While watching this lecture, it struck what good preparation it was for understanding debates. This lecture is more about historical methods, but if you’re interested in Mike’s minimal facts case for the resurrection, here’s a video on that:

This is the case he uses in his debates with Richard Carrier, Dale Allison, Bart Ehrman, etc.

Mike Licona’s ministry is here: Risen Jesus.

If you are looking for a good book to read on the resurrection of Jesus, the best introductory book on the resurrection is “The Case for the Resurrection of Jesus” and the best comprehensive book is “The Resurrection of Jesus“.

Peter J. Williams lectures on the historical reliability of the gospel narratives

Investigation in progress
Investigation in progress

Here’s the main lecture: (54 minutes)

And here’s the Q&A: (9 minutes)

About Peter Williams:

Peter J. Williams is the Warden (CEO) of Tyndale House and a member of the Faculty of Divinity in the University of Cambridge. He received his MA, MPhil and PhD, in the study of ancient languages related to the Bible from Cambridge University.

Summary of the lecture:

  • What if the stories about Jesus are legendary?
  • were the gospels transmitted accurately?
  • were the gospels written in the same place as where the events happened?
  • do the gospel authors know the customs and locations where the events happened?
  • do the gospels use the right names for the time and place where the events took place?
  • do the gospels disambiguate people’s names depending on how common those names were?
  • how do the New Testament gospels compare to the later gnostic gospels?
  • how do the gospels refer to the main character? How non-Biblical sources refer to Jesus?
  • how does Jesus refer to himself in the gospels? do the later Christians refer to him that way?
  • how does Jesus teach? do later Christians teach the same way?
  • why didn’t Jesus say anything about early conflicts in the church (the Gentiles, church services)?
  • did the writers of the gospels know the places where the events took place?
  • how many places are named in the gospels? how about in the later gnostic gospels?
  • are the botanical details mentioned in the gospels accurate? how about the later gnostic gospels?

And here are the questions from the audience:

  • how what about the discrepancies in the resurrection narratives that Bart Ehrman is obsessed with?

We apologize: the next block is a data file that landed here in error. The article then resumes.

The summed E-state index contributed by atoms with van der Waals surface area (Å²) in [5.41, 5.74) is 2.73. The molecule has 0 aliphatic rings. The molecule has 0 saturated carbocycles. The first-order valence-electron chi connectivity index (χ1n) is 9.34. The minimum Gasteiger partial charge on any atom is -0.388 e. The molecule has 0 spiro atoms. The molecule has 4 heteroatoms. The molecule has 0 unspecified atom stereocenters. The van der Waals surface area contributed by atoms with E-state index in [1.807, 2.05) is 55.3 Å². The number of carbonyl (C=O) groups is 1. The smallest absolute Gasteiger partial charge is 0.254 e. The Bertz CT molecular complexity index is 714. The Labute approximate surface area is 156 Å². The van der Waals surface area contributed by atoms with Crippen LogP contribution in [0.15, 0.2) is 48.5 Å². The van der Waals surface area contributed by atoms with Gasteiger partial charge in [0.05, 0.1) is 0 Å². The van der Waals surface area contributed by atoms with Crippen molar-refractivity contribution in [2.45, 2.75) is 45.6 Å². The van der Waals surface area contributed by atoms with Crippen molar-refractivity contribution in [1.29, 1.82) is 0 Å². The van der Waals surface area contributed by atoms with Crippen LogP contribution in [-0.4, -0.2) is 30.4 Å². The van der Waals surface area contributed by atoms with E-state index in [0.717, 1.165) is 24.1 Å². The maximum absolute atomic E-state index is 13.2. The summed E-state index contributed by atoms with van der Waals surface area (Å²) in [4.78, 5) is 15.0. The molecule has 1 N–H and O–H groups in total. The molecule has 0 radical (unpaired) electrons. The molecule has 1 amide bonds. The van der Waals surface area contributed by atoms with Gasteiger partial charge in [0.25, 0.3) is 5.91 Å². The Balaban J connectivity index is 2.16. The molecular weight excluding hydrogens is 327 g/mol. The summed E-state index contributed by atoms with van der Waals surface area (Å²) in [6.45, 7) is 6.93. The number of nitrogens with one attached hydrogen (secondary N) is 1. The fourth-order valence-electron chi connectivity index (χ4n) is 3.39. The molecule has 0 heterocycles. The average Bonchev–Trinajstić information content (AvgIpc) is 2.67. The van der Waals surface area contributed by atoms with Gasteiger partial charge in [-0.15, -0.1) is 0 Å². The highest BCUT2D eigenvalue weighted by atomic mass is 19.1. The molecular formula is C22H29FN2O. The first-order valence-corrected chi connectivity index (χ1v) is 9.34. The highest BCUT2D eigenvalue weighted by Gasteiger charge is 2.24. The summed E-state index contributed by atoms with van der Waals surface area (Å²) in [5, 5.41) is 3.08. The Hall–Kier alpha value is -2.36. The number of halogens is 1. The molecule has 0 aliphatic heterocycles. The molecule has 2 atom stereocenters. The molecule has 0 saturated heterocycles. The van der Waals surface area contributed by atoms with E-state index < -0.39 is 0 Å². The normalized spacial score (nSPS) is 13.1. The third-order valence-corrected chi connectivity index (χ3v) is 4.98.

• what do you think of the new 2011 NIV translation (Peter is on the ESV translation committee)?
  • how did untrained, ordinary men produce complex, sophisticated documents like the gospels?
  • is oral tradition a strong enough bridge between the events and the writers who interviewed the eyewitnesses?
  • what does the name John mean?
  • why did the gospel writers wait so long before writing their gospels?
  • do you think that Matthew and Luke used a hypothetical source which historians call “Q”?
  • which gospel do critical historians trust the least and why?

I really enjoyed watching this lecture. He’s getting some of this material from Richard Bauckham’s awesome book “Jesus and the Eyewitnesses”, so if you aren’t familiar with it, you can get an idea of what’s in it. Peter Williams is a lot of fun to listen to – an excellent speaker.

 

William Lane Craig lectures on the evidence for the resurrection of Jesus

Sherlock Holmes and John Watson: let's take a look at the facts
Sherlock Holmes and John Watson: let’s take a look at the facts

Here is Dr. William Lane Craig giving a long-form argument for the historical event of the resurrection of Jesus, and taking questions from the audience.

The speaker introduction goes for 6 minutes, then Dr. Craig speaks for 35 minutes, then it’s a period of questions and answers with the audience. The total length is 93 minutes, so quite a long period of Q&A. The questions in the Q&A period are quite good.

Introduction: